The decline in UK construction activity continued apace in July. At 45.9, the sector PMI actually slighly stronger than expected but still 0.1 points short of its June reading and so below the 50 expansion threshold for a second consecutive month. Moreover, the latest post signalled the fastest rate of contraction since June 2009.
The overall deterioration largely reflected the steepest drop in commercial building in more than six-and-a-half years alongside a decrease in civil engineering for the first time so far this year. Residential building was also lower but the rate of fall here eased slightly from June's three-and-a-half year peak.
New orders were down for a third straight month and headcount was cut for the first time since May 2013. Indeed, subcontractor availability rose at its fastest pace since September 2012. As a result, subcontractor charges saw their smallest increase in more than three years. Nonetheless, the slide in the pound ensured that materials costs rose more sharply than at any time since March 2015. Against this backdrop, confidence in the year ahead decreased to its lowest level since April 2013.
There are no real surprises in today's report which simply confirms a sharp slowdown in constructer sector business activity, in large part prompted by the Brexit vote. The fact that the rate of decline was little changed from June, offers a glimmer of hope but clearly firms remain very cautious about future. Pressure continues to build on the BoE MPC to cut in interest rates on Thursday.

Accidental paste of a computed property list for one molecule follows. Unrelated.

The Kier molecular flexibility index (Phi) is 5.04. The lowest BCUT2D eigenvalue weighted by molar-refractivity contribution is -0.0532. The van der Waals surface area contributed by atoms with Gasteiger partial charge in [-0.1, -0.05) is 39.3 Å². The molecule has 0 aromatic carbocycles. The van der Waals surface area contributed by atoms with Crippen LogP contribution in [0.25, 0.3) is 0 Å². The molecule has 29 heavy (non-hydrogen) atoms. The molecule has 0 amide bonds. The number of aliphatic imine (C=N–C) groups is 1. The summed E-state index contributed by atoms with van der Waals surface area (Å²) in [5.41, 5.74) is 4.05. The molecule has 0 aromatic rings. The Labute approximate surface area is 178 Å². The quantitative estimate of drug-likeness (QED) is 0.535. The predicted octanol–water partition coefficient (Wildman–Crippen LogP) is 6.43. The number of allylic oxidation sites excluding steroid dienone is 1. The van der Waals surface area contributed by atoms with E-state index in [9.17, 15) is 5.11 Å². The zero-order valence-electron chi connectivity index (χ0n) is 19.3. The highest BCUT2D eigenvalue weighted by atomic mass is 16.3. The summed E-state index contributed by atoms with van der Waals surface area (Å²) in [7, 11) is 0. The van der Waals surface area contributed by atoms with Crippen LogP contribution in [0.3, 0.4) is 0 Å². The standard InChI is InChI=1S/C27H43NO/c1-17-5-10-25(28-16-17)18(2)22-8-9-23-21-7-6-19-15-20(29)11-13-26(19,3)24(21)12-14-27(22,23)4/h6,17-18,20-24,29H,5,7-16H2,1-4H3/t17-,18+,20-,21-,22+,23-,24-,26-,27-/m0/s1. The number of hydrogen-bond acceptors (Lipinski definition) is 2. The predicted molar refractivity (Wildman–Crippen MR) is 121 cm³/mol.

The Markit/CIPS UK Construction PMI is based on data compiled from monthly replies to questionnaires sent to purchasing executives in over 170 construction companies. The panel is stratified geographically and by Standard Industrial Classification (SIC) group, based on the regional and industry contribution to GDP. Unlike other PMIs, this PMI focuses on one industry, namely UK construction.
The survey is based on techniques successfully developed in the USA over the last 60 years by the National Association of Purchasing Management. It is designed to provide one of the earliest indicators of significant change in the economy. The data collected are not opinion on what might happen in the future, but hard facts on what is actually happening at 'grass roots' level in the economy. As such the information generated on economic trends pre-dates official government statistics by many months.